Shunned after Fukushima, nuclear industry hopes smaller reactors can play role in energy transition – by Gabriel Friedman (Financial Post – December 21, 2021)

At the Ultra Safe Nuclear Corporation, a large part of Ken Darlington’s job involves convincing the public that the latest generation of nuclear technology is safe — so safe, in fact, that it can be mass produced.

The USNC-Power, as the U.S.-based company is known in Canada, is developing the smallest nuclear reactors around — designed to produce enough power to provide electricity for about 5,000 homes, or roughly five megawatts. If all goes according to Darlington’s plans, as vice president of corporate development in Canada, there could be around 100 reactors around the country in two decades.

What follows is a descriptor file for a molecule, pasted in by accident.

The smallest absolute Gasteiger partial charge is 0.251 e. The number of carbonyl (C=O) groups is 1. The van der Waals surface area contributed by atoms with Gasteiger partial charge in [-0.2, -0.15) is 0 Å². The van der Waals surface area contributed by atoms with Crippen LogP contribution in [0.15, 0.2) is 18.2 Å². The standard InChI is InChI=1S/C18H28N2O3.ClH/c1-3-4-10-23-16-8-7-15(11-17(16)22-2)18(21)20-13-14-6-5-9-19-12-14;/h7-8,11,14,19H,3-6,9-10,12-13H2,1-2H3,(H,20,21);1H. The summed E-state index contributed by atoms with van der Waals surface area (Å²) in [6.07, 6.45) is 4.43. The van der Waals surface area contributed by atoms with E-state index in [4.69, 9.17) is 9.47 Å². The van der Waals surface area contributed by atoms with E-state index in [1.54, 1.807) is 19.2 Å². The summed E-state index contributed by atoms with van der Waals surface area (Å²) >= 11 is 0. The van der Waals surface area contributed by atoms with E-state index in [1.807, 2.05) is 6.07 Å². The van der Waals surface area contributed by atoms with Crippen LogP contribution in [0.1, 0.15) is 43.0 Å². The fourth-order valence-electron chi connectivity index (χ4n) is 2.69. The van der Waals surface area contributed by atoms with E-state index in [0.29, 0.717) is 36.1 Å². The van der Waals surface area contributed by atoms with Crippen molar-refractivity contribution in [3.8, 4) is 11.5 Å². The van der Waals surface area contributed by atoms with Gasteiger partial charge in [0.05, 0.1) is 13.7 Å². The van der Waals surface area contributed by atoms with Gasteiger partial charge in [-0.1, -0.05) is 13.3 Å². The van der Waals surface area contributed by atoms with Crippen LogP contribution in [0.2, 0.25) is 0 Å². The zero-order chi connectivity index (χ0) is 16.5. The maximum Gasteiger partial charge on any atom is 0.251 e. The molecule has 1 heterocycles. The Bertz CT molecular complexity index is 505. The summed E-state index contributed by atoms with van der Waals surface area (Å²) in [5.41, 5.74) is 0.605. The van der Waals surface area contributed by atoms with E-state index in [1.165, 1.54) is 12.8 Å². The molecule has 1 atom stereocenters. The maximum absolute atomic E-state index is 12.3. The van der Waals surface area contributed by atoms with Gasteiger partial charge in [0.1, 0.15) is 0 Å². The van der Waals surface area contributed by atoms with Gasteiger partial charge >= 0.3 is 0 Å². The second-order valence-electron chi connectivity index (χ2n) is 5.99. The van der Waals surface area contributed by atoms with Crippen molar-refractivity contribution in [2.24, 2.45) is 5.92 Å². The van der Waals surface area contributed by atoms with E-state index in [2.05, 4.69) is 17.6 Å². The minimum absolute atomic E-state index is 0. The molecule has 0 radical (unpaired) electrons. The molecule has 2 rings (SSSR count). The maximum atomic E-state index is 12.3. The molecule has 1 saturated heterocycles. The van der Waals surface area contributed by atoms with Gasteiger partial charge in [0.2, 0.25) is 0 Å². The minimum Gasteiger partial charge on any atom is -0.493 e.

That’s a huge jump: Canada has roughly 19 large reactors, each around 900 megawatts, at six plants. As efforts to reduce emissions gather momentum, Darlington and others are advocating for nuclear power as a less carbon-intensive alternative to fossil fuels.

But the high cost of nuclear power, as well as the catastrophic safety record, as seen in the 2011 Fukushima disaster in Japan as well as the Chernobyl meltdown in 1986 and others, has stopped the industry’s expansion.

For the rest of this article: